June 30, 2008

Books to Read While the Algae Grow in Your Fur, June 2008

James R. Flynn, What Is Intelligence? Beyond the Flynn Effect
A full review will be forthcoming in a magazine, so I don't want to spoil that, but will just hit a few key notes.
(1) This is mostly about explaining the large, long-term, world-wide rise in IQ, a.k.a. the Flynn Effect (not so named by Flynn!), and especially the fact that parts of IQ tests show different rates of gain, or none at all, with no particular reference to their correlation with the (IMSAO mythical) "general factor of intelligence" g.
(2) Flynn's preferred explanation is much closer to mine than I would have guessed before reading this: it has to do with the cultural diffusion of new habits of thinking, what he calls "putting on scientific spectacles". I do not think he follows this argument as far as he could, or should. (I will elaborate on that in the full review.)
(3) A reasonable chunk of this already short book consists of Flynn's animadversions on ethical relativism, postmodernism, etc. I like seeing these bashed as much as anyone else who thought "Transgressing the Boundaries" was the funniest thing ever, but here it's a tangent on a tangent, and Flynn doesn't even bash them especially well; his editor shouldn't have let him indulge himself to this extent.
(4) Flynn is clearly trying to write for a general audience, but I am not sure that someone who reads, e.g., his account of the model he and Dickens devised of "social amplification" would understand it, unless they had read and grasped the relevant papers first.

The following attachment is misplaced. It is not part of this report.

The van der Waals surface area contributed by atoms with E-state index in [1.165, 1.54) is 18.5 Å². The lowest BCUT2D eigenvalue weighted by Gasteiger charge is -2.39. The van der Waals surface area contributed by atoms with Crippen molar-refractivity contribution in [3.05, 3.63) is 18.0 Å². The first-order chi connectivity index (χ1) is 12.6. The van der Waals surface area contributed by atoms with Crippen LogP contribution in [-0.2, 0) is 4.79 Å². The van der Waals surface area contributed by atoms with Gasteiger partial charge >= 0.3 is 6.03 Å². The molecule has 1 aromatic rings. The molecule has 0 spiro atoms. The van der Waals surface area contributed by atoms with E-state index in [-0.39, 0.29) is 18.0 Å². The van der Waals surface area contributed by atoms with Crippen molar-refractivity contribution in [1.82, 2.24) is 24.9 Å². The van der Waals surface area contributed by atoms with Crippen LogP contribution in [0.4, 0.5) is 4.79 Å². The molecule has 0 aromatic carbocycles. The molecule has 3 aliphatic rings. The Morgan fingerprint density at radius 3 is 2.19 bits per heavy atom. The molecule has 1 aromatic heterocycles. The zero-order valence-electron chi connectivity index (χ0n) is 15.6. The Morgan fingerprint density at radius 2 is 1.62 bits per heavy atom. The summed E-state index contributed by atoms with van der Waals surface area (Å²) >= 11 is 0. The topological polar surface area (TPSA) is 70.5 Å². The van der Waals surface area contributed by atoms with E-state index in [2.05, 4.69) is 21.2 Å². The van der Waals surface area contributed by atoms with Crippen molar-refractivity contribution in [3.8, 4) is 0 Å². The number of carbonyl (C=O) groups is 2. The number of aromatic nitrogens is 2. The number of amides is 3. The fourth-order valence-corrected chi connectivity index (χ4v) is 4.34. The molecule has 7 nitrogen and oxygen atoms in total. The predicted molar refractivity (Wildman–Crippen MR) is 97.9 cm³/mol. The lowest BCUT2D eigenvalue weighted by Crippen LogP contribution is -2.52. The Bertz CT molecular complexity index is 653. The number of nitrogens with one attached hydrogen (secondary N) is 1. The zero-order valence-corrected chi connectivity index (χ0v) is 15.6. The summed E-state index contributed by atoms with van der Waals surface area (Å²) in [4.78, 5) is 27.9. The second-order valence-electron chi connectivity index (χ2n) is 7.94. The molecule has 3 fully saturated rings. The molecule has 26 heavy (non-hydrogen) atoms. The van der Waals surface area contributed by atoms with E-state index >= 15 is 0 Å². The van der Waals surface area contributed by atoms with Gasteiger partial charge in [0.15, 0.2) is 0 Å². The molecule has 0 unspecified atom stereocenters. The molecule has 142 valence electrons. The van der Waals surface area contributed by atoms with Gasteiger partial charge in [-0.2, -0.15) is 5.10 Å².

— On re-reading this seems more negative than my actual opinion. It's definitely worth reading if you care at all about the IQ controversy; it's probably not so helful as a first exposure to that subject.
Update: the review is out.
Roger Th. A. J. Leenders, Structure and Influence: Statistical Models for the Dynamics of Actor Attributes, Network Structure and Their Interdependence
(In lieu of a full review): Two extremely important phenomena in social networks are that (1) people don't make social ties randomly, but tend to link up with others who are either similar to them in some salient way, or to whom they are complemntary; and (2) people learn from and imitate each other. This creates a very serious inferential problem: when we observe that neighbors in a social network are more similar than random members of the population, is that because being linked made them similar, or did they link because of pre-existing similarities? (In the jargon, there is confounding between homophily and contagion.) Leenders's book, a revision of his dissertation, is a first attempt at prising this appart, by using models which represent both how people might influence each other and how they might decide on who to interact with. It is straightforward but worthy stuff, and I can think of a number of high-profile recent papers whose authors — or, better yet, referees — should be whacked over the head with this. (It's only a 250 pp. paperback so that's not that bad.)
The writing is exactly as bad as you'd expect from a doctoral dissertation in mathematical sociology. Nonetheless, I strongly recommend it for the collection of anyone seriously interested in social networks or dynamic network analysis.
C. J. Sansom, Dark Fire
Historical mystery, sequel to Dissolution. This time our hero has the misfortune to get mixed up in a complicated plot involving alchemists, royal marital dissatisfaction, and politico-theological disputes. Manages to mater-of-factly convey the awfulness and alienness of Tudor England, without slipping into the trap of making the narrator a modern man on the inside.
Jane Haddam, Cheating at Solitaire
Haddam takes on Martha's Vineyard Margaret's Harbor and the culture of celebrity, with special reference to pop tarts. It would have been easy, in the interest of entertainment, to make many of the characters completely unsympathetic; she doesn't. And the mystery was baffling, at any rate to me.

Books to Read While the Algae Grow in Your Fur; Pleasures of Detection, Portraits of Crime; Commit a Social Science; Enigmas of Chance; IQ; Networks

Posted at June 30, 2008 23:59 | permanent link

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